Sectors under focus
Three sectors came in for specific focus in the ICE’s report – energy, local transport and flood management. Energy was graded as a C-minus, a slight improvement on 2010. This improved grade recognises the enactment of energy legislation that provides the framework to address decarbonisation and security of supply; however, there is still vital secondary legislation required to attract investors into the energy market.
It is perhaps local transport and flood management that are of most concern. These were graded at D-minus and C-minus respectively. Both areas have suffered from significant under-investment in maintenance over the last four years. Maintenance investment in local roads has declined by 11% in real terms from 2010/11 to 2014/15 and maintenance investment in important practices, such as inspection and repair of flood defences, will be as low as £39 million by 2014/15. This decline in maintenance of infrastructure assets is a huge concern to the ICE as the cost of maintaining assets increases significantly the longer preventative maintenance programmes are delayed. As the National Audit Office’s recent inquiry into road maintenance states: ‘there is a narrow time period in which to undertake preventative maintenance if it is to be effective’. This is an area for attention by Government departments and Local Authorities and, as the ICE has quite simply stated: “we should not build new assets if we cannot maintain the ones we already have”.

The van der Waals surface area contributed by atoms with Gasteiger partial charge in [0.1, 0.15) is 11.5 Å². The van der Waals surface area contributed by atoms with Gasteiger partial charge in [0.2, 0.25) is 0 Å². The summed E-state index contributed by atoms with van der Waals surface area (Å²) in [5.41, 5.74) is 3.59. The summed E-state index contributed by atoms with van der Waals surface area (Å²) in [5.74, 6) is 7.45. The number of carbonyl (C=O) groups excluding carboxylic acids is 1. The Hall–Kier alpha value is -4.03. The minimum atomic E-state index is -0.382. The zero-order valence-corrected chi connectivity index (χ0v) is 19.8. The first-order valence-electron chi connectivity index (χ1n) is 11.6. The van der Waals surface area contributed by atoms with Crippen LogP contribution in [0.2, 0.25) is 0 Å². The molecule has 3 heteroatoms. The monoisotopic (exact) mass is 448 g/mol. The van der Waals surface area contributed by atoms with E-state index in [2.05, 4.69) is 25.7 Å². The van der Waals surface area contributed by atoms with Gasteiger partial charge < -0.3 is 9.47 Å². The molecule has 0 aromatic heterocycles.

The State of the Nation series is produced to influence Government and political decision-makers on all sides. The ICE has been publishing State of the Nation since 2000 and it has become a much anticipated report. It has enabled the ICE to position itself as a key influencer on Government infrastructure policy and we have been able to build a bridge between Government and industry through our work to help deliver the Cost Review.
|Perhaps an example of its effectiveness has been the success of the Water Cyclicality group. Since 2006, the ICE has highlighted the unforeseen impacts of the 5-year investment cycle in the water industry. The peaks and troughs in investment have created problems throughout the supply chain and, according to British Water, have led to 40,000 jobs leaving the sector each investment cycle. The work of the Water Cyclicality group, chaired by former ICE President Richard Coackley, has seen Ofwat and water companies work together to bring forward £440 million of investments so that the current investment cycle does not impact on the sector in such a damaging way. This is good progress and we now urge both the regulator and water companies to progress this to smooth out the peaks and troughs further.|
Delivering the recommendations
Throughout the research and drafting stages of the report, the ICE’s Policy and Public Affairs Teams met with Government Departments and politicians to discuss the findings of the report and explain where we would like to see improvements. We will continue to work with all parties to achieve progress in these areas, both through adoption in party manifestos and the policies that are implemented by the next administration.
We are in the unique position of knowing exactly when the General Election is, so the ICE’s influencing work is aimed towards the 7th May 2015 when the nation will decide its next Government. The key issue for the ICE is that the long-term importance of infrastructure remains within politicians’ minds. Now that we are seeing a small return to economic growth, focus could quickly shift to other issues; however, it is important that we emphasise the continued need for political and regulatory stability to attract investment into infrastructure.